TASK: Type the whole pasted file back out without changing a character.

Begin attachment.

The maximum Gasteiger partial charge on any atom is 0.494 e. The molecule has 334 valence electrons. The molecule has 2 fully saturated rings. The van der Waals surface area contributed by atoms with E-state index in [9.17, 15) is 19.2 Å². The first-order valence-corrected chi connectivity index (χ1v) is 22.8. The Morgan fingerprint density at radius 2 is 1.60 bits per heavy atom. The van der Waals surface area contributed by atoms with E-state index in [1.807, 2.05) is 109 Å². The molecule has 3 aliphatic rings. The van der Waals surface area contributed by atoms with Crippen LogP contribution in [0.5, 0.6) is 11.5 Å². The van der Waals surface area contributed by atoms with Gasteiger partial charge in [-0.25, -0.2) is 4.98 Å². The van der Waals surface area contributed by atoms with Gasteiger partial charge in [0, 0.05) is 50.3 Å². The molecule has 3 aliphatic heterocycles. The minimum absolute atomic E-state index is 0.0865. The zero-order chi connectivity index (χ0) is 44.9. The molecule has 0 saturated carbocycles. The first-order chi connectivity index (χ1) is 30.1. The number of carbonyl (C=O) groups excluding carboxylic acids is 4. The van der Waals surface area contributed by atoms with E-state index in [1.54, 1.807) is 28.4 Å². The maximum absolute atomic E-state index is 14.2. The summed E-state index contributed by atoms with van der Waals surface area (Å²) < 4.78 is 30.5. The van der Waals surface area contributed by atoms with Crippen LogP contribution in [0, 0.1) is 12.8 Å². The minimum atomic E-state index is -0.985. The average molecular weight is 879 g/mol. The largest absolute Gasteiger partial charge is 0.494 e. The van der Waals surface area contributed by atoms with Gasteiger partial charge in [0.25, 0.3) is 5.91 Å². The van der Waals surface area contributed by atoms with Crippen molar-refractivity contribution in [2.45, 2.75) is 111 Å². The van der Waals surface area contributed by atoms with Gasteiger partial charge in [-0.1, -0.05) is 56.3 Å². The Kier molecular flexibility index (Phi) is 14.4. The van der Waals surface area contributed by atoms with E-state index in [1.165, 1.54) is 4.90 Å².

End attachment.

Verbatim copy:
The maximum Gasteiger partial charge on any atom is 0.494 e. The molecule has 334 valence electrons. The molecule has 2 fully saturated rings. The van der Waals surface area contributed by atoms with E-state index in [9.17, 15) is 19.2 Å². The first-order valence-corrected chi connectivity index (χ1v) is 22.8. The Morgan fingerprint density at radius 2 is 1.60 bits per heavy atom. The van der Waals surface area contributed by atoms with E-state index in [1.807, 2.05) is 109 Å². The molecule has 3 aliphatic rings. The van der Waals surface area contributed by atoms with Crippen LogP contribution in [0.5, 0.6) is 11.5 Å². The van der Waals surface area contributed by atoms with Gasteiger partial charge in [-0.25, -0.2) is 4.98 Å². The van der Waals surface area contributed by atoms with Gasteiger partial charge in [0, 0.05) is 50.3 Å². The molecule has 3 aliphatic heterocycles. The minimum absolute atomic E-state index is 0.0865. The zero-order chi connectivity index (χ0) is 44.9. The molecule has 0 saturated carbocycles. The first-order chi connectivity index (χ1) is 30.1. The number of carbonyl (C=O) groups excluding carboxylic acids is 4. The van der Waals surface area contributed by atoms with E-state index in [1.54, 1.807) is 28.4 Å². The maximum absolute atomic E-state index is 14.2. The summed E-state index contributed by atoms with van der Waals surface area (Å²) < 4.78 is 30.5. The van der Waals surface area contributed by atoms with Crippen LogP contribution in [0, 0.1) is 12.8 Å². The minimum atomic E-state index is -0.985. The average molecular weight is 879 g/mol. The largest absolute Gasteiger partial charge is 0.494 e. The van der Waals surface area contributed by atoms with Gasteiger partial charge in [0.25, 0.3) is 5.91 Å². The van der Waals surface area contributed by atoms with Crippen molar-refractivity contribution in [2.45, 2.75) is 111 Å². The van der Waals surface area contributed by atoms with Gasteiger partial charge in [-0.1, -0.05) is 56.3 Å². The Kier molecular flexibility index (Phi) is 14.4. The van der Waals surface area contributed by atoms with E-state index in [1.165, 1.54) is 4.90 Å².